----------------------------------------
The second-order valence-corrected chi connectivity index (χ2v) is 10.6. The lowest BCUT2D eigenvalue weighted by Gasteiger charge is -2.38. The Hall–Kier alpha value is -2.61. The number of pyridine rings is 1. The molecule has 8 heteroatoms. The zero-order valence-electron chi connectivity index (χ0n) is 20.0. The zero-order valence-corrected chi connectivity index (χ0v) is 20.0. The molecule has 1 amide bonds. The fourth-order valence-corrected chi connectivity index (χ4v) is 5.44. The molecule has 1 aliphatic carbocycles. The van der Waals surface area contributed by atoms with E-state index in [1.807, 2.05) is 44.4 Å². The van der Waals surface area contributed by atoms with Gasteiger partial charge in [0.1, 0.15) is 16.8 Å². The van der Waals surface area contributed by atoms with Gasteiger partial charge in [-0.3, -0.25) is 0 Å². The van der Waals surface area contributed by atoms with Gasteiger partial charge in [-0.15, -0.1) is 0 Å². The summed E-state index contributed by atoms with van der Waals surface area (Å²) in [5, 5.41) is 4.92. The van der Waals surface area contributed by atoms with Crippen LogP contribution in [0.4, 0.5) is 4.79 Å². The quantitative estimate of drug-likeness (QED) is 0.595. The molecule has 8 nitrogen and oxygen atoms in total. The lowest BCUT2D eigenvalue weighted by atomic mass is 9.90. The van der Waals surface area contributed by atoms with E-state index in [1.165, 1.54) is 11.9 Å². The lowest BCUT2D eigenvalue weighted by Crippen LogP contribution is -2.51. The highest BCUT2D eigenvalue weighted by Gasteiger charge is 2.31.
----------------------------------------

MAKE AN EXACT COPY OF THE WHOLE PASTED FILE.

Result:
The second-order valence-corrected chi connectivity index (χ2v) is 10.6. The lowest BCUT2D eigenvalue weighted by Gasteiger charge is -2.38. The Hall–Kier alpha value is -2.61. The number of pyridine rings is 1. The molecule has 8 heteroatoms. The zero-order valence-electron chi connectivity index (χ0n) is 20.0. The zero-order valence-corrected chi connectivity index (χ0v) is 20.0. The molecule has 1 amide bonds. The fourth-order valence-corrected chi connectivity index (χ4v) is 5.44. The molecule has 1 aliphatic carbocycles. The van der Waals surface area contributed by atoms with E-state index in [1.807, 2.05) is 44.4 Å². The van der Waals surface area contributed by atoms with Gasteiger partial charge in [0.1, 0.15) is 16.8 Å². The van der Waals surface area contributed by atoms with Gasteiger partial charge in [-0.3, -0.25) is 0 Å². The van der Waals surface area contributed by atoms with Gasteiger partial charge in [-0.15, -0.1) is 0 Å². The summed E-state index contributed by atoms with van der Waals surface area (Å²) in [5, 5.41) is 4.92. The van der Waals surface area contributed by atoms with Crippen LogP contribution in [0.4, 0.5) is 4.79 Å². The quantitative estimate of drug-likeness (QED) is 0.595. The molecule has 8 nitrogen and oxygen atoms in total. The lowest BCUT2D eigenvalue weighted by atomic mass is 9.90. The van der Waals surface area contributed by atoms with E-state index in [1.165, 1.54) is 11.9 Å². The lowest BCUT2D eigenvalue weighted by Crippen LogP contribution is -2.51. The highest BCUT2D eigenvalue weighted by Gasteiger charge is 2.31.